Deputy President David Mabuza says there is no time frame yet for the establishment of a National Anti-Corruption Advisory Council. He was answering oral questions in the National Council of Provinces.
A shortlist of names of commissioners to serve on the envisaged council has been submitted to President Cyril Ramaphosa.
The council was announced by the President in his 2021 State of the Nation Address. Mabuza also answered questions around Eskom and flood relief for affected areas.
The Deputy President says the advisory council is aimed at fighting corruption and maladministration.
“The ruling party has track record in fighting corruption. Delay in appointment of council members is not deliberate. Maybe he [the President] is not satisfied with the shortlist he received. At the right time he will make appointments,” says Mabuza
He says the Presidency’s response to the recommendations of the Zondo Commission will be known soon.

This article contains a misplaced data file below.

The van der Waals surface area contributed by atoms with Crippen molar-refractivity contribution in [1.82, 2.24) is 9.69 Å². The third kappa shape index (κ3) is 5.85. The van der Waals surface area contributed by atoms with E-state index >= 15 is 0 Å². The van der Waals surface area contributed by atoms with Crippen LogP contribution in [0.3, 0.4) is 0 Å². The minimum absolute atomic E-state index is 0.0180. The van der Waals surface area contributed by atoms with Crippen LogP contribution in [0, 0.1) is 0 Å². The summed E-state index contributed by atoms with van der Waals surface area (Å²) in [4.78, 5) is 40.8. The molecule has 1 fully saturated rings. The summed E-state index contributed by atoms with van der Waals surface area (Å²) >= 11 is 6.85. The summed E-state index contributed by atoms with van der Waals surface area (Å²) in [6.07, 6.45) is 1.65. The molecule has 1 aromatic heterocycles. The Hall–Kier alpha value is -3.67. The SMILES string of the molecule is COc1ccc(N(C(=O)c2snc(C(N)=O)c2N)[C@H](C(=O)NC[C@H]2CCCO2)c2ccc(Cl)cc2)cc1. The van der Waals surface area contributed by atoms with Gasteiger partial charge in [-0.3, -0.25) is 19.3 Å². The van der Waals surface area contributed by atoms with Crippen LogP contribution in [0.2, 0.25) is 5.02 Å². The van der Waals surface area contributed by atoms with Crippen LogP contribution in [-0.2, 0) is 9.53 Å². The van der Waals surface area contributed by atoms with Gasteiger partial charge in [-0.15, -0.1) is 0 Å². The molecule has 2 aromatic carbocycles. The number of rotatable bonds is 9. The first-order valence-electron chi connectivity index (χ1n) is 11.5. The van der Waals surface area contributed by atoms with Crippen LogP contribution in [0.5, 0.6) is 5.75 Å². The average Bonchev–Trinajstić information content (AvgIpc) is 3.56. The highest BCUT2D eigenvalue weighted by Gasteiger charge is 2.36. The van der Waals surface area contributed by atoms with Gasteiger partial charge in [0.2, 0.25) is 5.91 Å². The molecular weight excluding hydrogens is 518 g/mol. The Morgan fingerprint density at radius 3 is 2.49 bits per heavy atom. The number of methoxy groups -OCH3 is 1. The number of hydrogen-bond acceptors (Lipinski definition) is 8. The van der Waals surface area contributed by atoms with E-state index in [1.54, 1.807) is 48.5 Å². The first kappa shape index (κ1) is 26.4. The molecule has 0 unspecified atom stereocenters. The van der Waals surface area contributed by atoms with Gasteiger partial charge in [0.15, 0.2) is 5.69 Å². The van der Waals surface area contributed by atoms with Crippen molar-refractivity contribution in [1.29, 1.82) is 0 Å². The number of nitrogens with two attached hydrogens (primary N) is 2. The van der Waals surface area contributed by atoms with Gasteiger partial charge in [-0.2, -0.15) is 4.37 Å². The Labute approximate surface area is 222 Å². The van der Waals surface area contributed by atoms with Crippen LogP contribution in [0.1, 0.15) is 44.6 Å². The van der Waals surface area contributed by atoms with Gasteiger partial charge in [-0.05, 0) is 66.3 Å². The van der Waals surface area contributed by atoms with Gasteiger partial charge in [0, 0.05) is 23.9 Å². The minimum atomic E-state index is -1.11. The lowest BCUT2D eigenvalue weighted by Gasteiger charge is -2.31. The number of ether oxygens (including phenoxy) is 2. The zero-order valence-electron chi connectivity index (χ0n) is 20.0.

“I am hoping that come October, the President will come to the House to present our plan on how to respond to Zondo and areas where the commission felt the game must be upped to fighting crime, to prevent recurrence of what is sighted in the report,” Mabuza explains.
Eskom’s outstanding debt
Eskom is owed R38-billion by municipalities which they can’t pay because of defaulting consumers.
“We must re-emphasise to consumers with means to pay, instill a culture of payment to assist. SALGA has ordered municipalities to start strict debt collection processes to recover debt owed to them and to stop municipalities mounting debt to Eskom,” Mabuza reiterates.
Mabuza has also apologised to residents of eThekwini in KwaZulu-Natal where the roll-out of flood relief has not been as smooth as planned. Large parts of the province as well as parts of the North West and the Eastern Cape were ravaged by heavy floods in April. Many people are still displaced.
“There were still problems with planning, execution and keeping track of the project. Observed weaknesses are prevalence of old problems that resulted in serious challenges to meeting deadlines. Among others, poor coordination, poor project management, poor contracting, red tape and tedious procedures when responding to disasters,” said Mabuza.